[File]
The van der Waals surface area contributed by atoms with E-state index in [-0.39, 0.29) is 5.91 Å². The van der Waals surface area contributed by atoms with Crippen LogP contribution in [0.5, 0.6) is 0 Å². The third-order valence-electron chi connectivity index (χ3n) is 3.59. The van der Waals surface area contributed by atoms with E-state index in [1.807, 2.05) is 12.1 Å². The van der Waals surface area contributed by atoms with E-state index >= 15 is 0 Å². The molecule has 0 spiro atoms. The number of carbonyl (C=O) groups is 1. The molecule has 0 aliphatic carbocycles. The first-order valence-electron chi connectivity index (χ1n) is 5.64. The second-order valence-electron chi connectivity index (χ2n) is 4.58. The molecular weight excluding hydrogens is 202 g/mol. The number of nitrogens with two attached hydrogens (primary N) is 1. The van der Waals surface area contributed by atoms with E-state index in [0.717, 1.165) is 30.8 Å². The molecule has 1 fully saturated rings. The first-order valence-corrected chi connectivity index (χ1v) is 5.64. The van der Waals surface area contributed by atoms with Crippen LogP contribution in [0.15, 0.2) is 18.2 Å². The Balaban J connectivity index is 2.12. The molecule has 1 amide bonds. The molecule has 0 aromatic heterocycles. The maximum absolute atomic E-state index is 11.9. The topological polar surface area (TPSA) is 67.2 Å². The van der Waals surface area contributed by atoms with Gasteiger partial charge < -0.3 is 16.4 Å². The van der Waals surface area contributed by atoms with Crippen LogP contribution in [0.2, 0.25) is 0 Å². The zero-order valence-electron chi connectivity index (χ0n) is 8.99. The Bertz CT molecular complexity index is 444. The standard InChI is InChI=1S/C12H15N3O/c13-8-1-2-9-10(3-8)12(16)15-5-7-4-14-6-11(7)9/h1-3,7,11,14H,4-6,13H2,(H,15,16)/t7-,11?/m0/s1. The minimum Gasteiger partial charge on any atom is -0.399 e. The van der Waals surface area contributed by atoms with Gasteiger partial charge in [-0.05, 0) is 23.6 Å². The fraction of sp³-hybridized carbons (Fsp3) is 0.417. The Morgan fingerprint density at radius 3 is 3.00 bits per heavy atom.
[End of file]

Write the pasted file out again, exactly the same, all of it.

The van der Waals surface area contributed by atoms with E-state index in [-0.39, 0.29) is 5.91 Å². The van der Waals surface area contributed by atoms with Crippen LogP contribution in [0.5, 0.6) is 0 Å². The third-order valence-electron chi connectivity index (χ3n) is 3.59. The van der Waals surface area contributed by atoms with E-state index in [1.807, 2.05) is 12.1 Å². The van der Waals surface area contributed by atoms with E-state index >= 15 is 0 Å². The molecule has 0 spiro atoms. The number of carbonyl (C=O) groups is 1. The molecule has 0 aliphatic carbocycles. The first-order valence-electron chi connectivity index (χ1n) is 5.64. The second-order valence-electron chi connectivity index (χ2n) is 4.58. The molecular weight excluding hydrogens is 202 g/mol. The number of nitrogens with two attached hydrogens (primary N) is 1. The van der Waals surface area contributed by atoms with E-state index in [0.717, 1.165) is 30.8 Å². The molecule has 1 fully saturated rings. The first-order valence-corrected chi connectivity index (χ1v) is 5.64. The van der Waals surface area contributed by atoms with Crippen LogP contribution in [0.15, 0.2) is 18.2 Å². The Balaban J connectivity index is 2.12. The molecule has 1 amide bonds. The molecule has 0 aromatic heterocycles. The maximum absolute atomic E-state index is 11.9. The topological polar surface area (TPSA) is 67.2 Å². The van der Waals surface area contributed by atoms with Gasteiger partial charge < -0.3 is 16.4 Å². The van der Waals surface area contributed by atoms with Crippen LogP contribution in [0.2, 0.25) is 0 Å². The zero-order valence-electron chi connectivity index (χ0n) is 8.99. The Bertz CT molecular complexity index is 444. The standard InChI is InChI=1S/C12H15N3O/c13-8-1-2-9-10(3-8)12(16)15-5-7-4-14-6-11(7)9/h1-3,7,11,14H,4-6,13H2,(H,15,16)/t7-,11?/m0/s1. The minimum Gasteiger partial charge on any atom is -0.399 e. The van der Waals surface area contributed by atoms with Gasteiger partial charge in [-0.05, 0) is 23.6 Å². The fraction of sp³-hybridized carbons (Fsp3) is 0.417. The Morgan fingerprint density at radius 3 is 3.00 bits per heavy atom.